The subject property value is critical in determining the principal loan amount and the repayment of the reverse mortgage. Therefore, a HECM loan will require a property appraisal. Some factors in determining property value are the condition of the home and the neighborhood and surrounding area. Any needed repairs will be noted on the appraisal report.
An appraiser will determine any repairs needed on existing properties so that the property meets a minimum qualify that is acceptable by HUD. The cost of repairs will be noted by the appraiser if the appraiser is able to properly evaluate the scope of required work. Otherwise, repair cost estimates beyond the capacity of the appraiser will require a property inspection report.
Reverse Mortgage Property Types
Only one-unit properties allowed with HECM loans. The designation must be confirmed on the property appraisal report. Factors that are considered when determining one-unit independence to ensure self-supporting units are personal kitchens, bathrooms, unit specific entrances, and an individual legal address. It is important to note that a sharing a common wall may not be the same as sharing a property and may not disqualify the homeowner form qualifying for a reverse mortgage.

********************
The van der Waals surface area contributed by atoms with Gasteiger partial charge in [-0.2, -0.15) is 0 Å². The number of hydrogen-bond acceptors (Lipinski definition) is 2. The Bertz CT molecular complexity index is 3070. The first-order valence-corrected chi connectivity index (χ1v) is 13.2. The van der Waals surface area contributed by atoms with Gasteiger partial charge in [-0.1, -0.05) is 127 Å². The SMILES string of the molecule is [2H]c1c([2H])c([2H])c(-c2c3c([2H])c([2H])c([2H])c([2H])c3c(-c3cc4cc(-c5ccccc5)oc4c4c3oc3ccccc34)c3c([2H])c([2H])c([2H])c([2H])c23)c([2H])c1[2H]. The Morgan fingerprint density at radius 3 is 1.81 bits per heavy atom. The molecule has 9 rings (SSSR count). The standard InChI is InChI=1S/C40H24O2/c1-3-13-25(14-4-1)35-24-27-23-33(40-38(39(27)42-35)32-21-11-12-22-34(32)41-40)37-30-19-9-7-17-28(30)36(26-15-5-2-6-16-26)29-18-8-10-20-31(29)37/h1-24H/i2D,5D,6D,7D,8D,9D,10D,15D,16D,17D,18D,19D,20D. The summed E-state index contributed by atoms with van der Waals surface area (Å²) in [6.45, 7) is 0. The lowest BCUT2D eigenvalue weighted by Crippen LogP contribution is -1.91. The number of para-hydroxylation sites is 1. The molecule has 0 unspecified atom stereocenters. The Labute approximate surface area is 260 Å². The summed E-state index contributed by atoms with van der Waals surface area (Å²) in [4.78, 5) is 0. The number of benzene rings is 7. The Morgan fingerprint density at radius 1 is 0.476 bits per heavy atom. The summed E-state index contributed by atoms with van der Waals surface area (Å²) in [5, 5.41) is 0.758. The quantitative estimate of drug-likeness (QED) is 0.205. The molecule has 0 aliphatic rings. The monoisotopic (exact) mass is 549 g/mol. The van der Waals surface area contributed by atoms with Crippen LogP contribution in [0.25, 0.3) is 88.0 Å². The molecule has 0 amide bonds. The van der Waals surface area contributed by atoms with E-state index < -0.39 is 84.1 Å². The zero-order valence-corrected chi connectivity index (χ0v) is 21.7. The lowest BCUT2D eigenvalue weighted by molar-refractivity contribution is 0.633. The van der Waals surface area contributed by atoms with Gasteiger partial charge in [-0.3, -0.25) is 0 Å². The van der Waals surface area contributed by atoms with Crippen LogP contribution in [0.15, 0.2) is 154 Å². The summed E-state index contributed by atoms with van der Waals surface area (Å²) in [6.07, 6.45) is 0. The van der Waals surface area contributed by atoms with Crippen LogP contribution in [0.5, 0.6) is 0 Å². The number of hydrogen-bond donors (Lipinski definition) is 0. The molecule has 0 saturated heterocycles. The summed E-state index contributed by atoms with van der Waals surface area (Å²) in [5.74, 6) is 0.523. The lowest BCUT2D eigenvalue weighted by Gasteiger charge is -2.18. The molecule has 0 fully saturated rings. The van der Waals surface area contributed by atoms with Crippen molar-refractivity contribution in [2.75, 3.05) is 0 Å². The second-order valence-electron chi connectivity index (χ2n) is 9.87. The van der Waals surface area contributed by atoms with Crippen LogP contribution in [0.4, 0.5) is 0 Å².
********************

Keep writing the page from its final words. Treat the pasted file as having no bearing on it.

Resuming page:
Condominiums must be part of a HUD approved project to be considered for a HECM loan. HUD offers a list of approved condominium projects and instructions on how a condominium can become an approved condominium. The same applies for Planned Unit Development (PUD) properties. Cooperative housing developments are excluded from the HECM program. Any property with a lease must have a term no less than 99 years remaining with the option to renew, or 50 years remaining beyond the youngest borrower’s 100th birthday.